New York Water Supply

The scenic beauty of the Hudson River Valley, where I moved with my wife in 2011 from New York City, isn't a pristine condition. Much of the forest in the Valley was clear cut before the beginning of the nineteenth century. The indigenous population was decimated. The area is bedeviled by depopulation, poverty and unemployment, and degraded infrastructure.

A 1935 postcard titled "New York City Water Supply" shows a man standing near his parked car, admiring a view of the Ashokan reservoir. The image announces the advent of the New York watershed as a tourist destination. 

Pastoral places city and country in binary opposition, and ignores the territory in between. In fact, their organizational logics are coextensive. For example, the intersection of commercial, academic, media, and military interests culminated in 1956 in passage of the Interstate Highway Act, which transformed rural communities throughout the United States. General Motors, which lobbied for the legislation, had surpassed Ford as the world’s largest manufacturer of automobiles in the twenties by introducing “image-based marketing practices“, such as “dynamic obsolescence”, and streamlined “body styling” in which style overcame function.

The development of the New York water supply transformed both New York City and the Hudson River Valley. Until the completion of the New Croton Aqueduct at the end of the nineteenth century, New York’s water had come from city reservoirs. Residential development in the suburbs, and resistance to filtering and reducing profligate consumption, led to the expansion of the water supply into the Hudson Valley and the Catskills. Thousands of acres were flooded, and entire communities were displaced, to create a network of reservoirs to provide water to New York City's burgeoning population. Strict sanitary protocols were imposed on the work camps and watershed population. “The BWS (Board of Water Supply) fenced most work camps, installing incinerators to burn garbage and fecal matter, and thoroughly treated liquid wastes before discharging them into watercourses. Contractors agreed to supply workers and their families with clean drinking water, and to establish isolation wards to quarantine workers suspected of carrying communicable diseases.” In 1915, the city passed legislation that “outlawed disposal of garbage, manure, and other wastes into watercourses; banned privies, stables, and similar structures from a buffer zone around streams and reservoirs; and prohibited laundry washing and swimming in the reservoirs”.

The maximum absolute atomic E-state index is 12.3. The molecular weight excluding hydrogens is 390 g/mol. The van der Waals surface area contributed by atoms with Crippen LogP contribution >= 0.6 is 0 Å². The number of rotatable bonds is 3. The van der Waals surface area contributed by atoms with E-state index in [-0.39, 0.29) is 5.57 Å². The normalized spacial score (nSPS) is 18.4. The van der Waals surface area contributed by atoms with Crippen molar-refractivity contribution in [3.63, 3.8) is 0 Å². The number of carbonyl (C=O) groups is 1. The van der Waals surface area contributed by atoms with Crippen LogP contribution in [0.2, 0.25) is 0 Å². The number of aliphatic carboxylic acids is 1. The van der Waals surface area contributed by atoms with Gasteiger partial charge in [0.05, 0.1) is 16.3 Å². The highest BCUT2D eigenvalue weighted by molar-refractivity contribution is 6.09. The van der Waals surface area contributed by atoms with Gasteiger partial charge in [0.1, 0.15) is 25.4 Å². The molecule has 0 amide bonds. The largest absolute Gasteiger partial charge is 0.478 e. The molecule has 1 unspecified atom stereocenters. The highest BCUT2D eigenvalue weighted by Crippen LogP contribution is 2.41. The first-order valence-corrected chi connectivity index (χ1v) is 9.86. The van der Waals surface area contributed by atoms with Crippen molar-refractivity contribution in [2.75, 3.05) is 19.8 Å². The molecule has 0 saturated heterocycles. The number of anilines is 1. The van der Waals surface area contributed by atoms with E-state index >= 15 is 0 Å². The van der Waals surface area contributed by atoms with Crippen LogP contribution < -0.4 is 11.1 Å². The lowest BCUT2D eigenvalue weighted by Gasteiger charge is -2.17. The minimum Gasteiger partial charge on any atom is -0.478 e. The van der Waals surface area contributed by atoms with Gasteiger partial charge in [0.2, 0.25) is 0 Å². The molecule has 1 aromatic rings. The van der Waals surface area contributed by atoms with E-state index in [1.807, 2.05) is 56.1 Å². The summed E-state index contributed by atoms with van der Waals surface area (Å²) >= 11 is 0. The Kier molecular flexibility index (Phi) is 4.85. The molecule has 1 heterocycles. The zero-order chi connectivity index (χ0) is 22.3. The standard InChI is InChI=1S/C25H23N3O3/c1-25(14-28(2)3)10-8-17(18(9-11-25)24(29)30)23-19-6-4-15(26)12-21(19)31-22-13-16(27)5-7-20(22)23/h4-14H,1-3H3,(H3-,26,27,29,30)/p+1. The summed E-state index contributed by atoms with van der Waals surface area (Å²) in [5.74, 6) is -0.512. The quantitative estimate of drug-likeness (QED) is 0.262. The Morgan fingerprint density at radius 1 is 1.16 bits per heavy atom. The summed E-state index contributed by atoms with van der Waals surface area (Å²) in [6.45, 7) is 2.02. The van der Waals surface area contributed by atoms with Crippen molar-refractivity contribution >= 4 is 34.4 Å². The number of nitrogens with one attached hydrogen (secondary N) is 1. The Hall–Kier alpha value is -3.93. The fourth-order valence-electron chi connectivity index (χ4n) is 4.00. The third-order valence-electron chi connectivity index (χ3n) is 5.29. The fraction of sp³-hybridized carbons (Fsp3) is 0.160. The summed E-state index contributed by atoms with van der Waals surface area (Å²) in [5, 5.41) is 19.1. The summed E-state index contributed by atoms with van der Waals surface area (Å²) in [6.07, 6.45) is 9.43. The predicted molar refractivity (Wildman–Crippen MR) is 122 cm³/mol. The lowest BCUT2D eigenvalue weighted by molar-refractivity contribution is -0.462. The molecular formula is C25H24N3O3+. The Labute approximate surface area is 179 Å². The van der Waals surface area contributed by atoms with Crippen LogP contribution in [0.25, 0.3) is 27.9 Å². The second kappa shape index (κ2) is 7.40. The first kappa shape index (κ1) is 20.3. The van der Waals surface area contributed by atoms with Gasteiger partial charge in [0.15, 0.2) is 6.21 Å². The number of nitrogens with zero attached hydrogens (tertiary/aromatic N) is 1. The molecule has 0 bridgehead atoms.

The geographic and social disruptions Upstate had reciprocal effects in the City. The new water system was concealed underground, along with transportation and electrical infrastructure. Redundant above-ground water resources were demolished or repurposed. The New York Public Library replaced the Croton Reservoir, signaling New York’s wealth and cultural aspirations. Robert Moses exploited BWS ownership of the water system on Long Island to create an extensive system of parks.

My engagement with art and architecture is informed by incongruities between my "modern" training and my rural environment. I have been investigating the potential of found objects, including trees, masonry, cattle panels, pickup truck beds, maps, and plastic culverts, to generate forms in a variety of media, including making furniture by casting voids created by split logs and shattered bricks. Objects are scalable and repeatable, and cast in a variety of materials including bronze. The Gardens reverse the logic of a series of paintings begun 30 years ago. Their execution is serial, and indefinitely extendable.

"Proletarian [art] usually has a suggestion of pastoral, a puzzling form which looks proletarian but isn't. The wider sense of the term includes such folk literature as is by the people, for the people, and about the people. But most fairy stories and ballads, though 'by' and 'for', are not 'about'; whereas pastoral though 'about', is not 'by' or 'for'."

William Empson, Some Versions of Pastoral


Martin, Rheinhold. The Organizational Complex. The MIT Press, 2003.

Wallenstein, Sven-Olav. Biopolitics and the Emergence of Modern Architecture. The Temple Hoyne Buell Center for the Study of American Architecture, Columbia University, and Princeton Architectural Press, 2008.

Easterling, Keller. Organization Space. The MIT Press, 1999.

Soll, David. Empire of Water. An Environmental and Political History of the New York City Water Supply. Cornell University Press. 2013